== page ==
JJ 03/61: Jazz Skyline

Sixty years ago, in the winter of 1960-61, Ray Norman found jazz in NYC starving, displaced by arty pretension. First published in Jazz Journal March 1961, long before London's perpetual jazz revival began

Earl Hines, Milt Hinton, Teresa Brewer and Grady Tate. Photo © Doctor Jazz/JJ archive

The contemporary New York jazz scene might be described in a phrase of the sort Edgar Allan Poe appreciated: of a dismal yet prophetic aspect. As Joe Benjamin has remarked to me, jazz, no matter how excellent or en­joyable, is work: that is, a musician must suffer and produce … and, pro­fanely maybe, think of bread.

In our age of ‘greater interest in jazz than ever before’, ‘Third Stream music’, ‘new concepts’, ‘Lydian tona­lities’ and ‘new and fruitful fusions be­tween jazz and classical music’, it seems that mere jazz is unfashionable

Throughout the summer of 1960, work was sporadic but persistent. The enormously enlightened policy of AFM-City subsidised gigs, certain of which I have described in previous articles, pro­vided some activity – opportunities for musicians of varying styles to mix: primarily, an occasion to jam in a big band setting, and to receive payment, strictly at union scale too. However, the winter of 1960-1 has proved to be the darkest since the 1929-30 period. This season usually brings a large amount of social activity to light – after­noon tea dances, weekend club dates, Jewish festivities, cabaret stuff – yet, for the Negro jazz musician (and 99% of the jazz fraternity are, ofay journalists notwithstanding, Negroes), gigs have been sparse, to put it mildly.

For the cliques, enough basic labor persisted – TV, radio, theatre, the commercial re­cording studios, out-of-town expeditions, downtown supperclub soirees; thus, Milt Hinton – who practically lives in the studios – maintains financial health. Others, wily and experienced, such as Scoville Browne, utilize a variety of accomplishments – jazz and straight, to­gether with contractual work (fixing combos and sessions) – to remain com­fortably off, yet never rich! The maj­ority – musicians as gifted as Hilton Jefferson and Harold Ashby – have had a decidedly lean time of it. The cold wind has blown, and blown cruelly. New York is no place to be poor. Fortunately, Jeff has a day job in a bank; and Harold survives on record fees and weekend gigs (frequently at the Celebrity), and is of rotund and exuberant physical health.

Of course, some work has been avail­able. Jeff has gigged during occasional weekends with Claude “Fats” Green’s band, which, although advertised as a “Calypso” combo, is in fact a sturdy West Indian-predominated crew of con­siderable jazz calibre. Others, though, suffered grievously: Bennie Green, for instance, has been forced to pawn his trombone for 25 dollars, and has to borrow a horn from Keg Johnson. Club managers, recollecting past lapses, have often refused to use Bennie – or allow others to employ him. Such facts are no indictment of Bennie: poverty is no disgrace to the sufferer, only to the community which allows it. A man’s errors – which have hurt only himself – should not be continually resurrected. Despair is not medicine, but poison. In our age of “greater interest in jazz than ever before”, “Third Stream music”, “new concepts”, “Lydian tona­lities” and “new and fruitful fusions be­tween jazz and classical music”, it seems that mere jazz is unfashionable. If certain parties are bored with it, GET OUT – clutter up the classical music journals, the avant-garde unsaleables, with your clatter: if the scene was left to the lovers of robustly swinging, honestly exciting, undiluted jazz, men such as Bennie Green would be richer and saner individuals. If only the pretentious consideration of many critics, their highflown evaluations, were re­placed by some authentic spark of decency and enterprise, maybe the plight of hundreds of great artists would be mitigated. Perhaps if some of the verbal energy were to be organised into a wide appeal – a really strong and practical attempt to create a new Hot Club movement on an international basis… ?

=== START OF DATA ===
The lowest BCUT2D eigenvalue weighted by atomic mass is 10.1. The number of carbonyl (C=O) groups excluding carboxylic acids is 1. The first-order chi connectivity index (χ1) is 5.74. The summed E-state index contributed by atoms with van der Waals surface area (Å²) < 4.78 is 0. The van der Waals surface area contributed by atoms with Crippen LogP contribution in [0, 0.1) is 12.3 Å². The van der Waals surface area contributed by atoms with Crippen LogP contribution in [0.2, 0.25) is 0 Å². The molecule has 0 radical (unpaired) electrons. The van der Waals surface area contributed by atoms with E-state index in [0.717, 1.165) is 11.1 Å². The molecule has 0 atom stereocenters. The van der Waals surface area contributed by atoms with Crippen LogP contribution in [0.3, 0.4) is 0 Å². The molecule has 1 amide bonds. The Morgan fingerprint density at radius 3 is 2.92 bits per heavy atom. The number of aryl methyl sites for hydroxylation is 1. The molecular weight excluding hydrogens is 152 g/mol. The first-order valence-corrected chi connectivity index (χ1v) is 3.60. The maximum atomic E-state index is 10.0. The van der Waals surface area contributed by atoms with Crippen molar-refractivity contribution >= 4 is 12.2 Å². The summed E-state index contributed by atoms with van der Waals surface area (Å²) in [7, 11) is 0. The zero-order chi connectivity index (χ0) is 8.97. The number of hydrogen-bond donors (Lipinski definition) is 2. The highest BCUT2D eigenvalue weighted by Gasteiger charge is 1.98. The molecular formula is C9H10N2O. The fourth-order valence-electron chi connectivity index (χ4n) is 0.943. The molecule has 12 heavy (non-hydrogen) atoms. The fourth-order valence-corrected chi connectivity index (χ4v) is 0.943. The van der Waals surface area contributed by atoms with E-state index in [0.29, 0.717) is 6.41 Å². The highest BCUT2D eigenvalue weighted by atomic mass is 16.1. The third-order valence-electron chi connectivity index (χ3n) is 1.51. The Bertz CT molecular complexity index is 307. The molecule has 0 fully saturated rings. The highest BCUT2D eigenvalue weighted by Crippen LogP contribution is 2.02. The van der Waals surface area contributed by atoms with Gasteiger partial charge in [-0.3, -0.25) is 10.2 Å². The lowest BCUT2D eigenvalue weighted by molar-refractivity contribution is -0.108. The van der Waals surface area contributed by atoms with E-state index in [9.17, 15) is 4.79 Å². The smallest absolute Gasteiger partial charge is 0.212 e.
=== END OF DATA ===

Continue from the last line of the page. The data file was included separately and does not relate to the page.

As it is, the wind blows coldly: “Playboy” and others proclaim a swinging age, in jive circa ’45; senior American music journalists solemnly pontificate from the evidence of gramophone re­cords and press agentry whilst, beyond their pink infatuated world of candy, the ordinary jazz musician – who de­pends for his family’s daily bread on playing jazz – is often glad to obtain a couple of 25-dollar gigs in a week, play­ing to the squares who lay cool cash on the bar instead of phoney hallelujahs on the immaculate pages of some girlie magazine that has gotten bit by the kultur-bug, the kitsch of death.

(First part of a three-page article – the rest, in PDF, is available free to subscribers on request)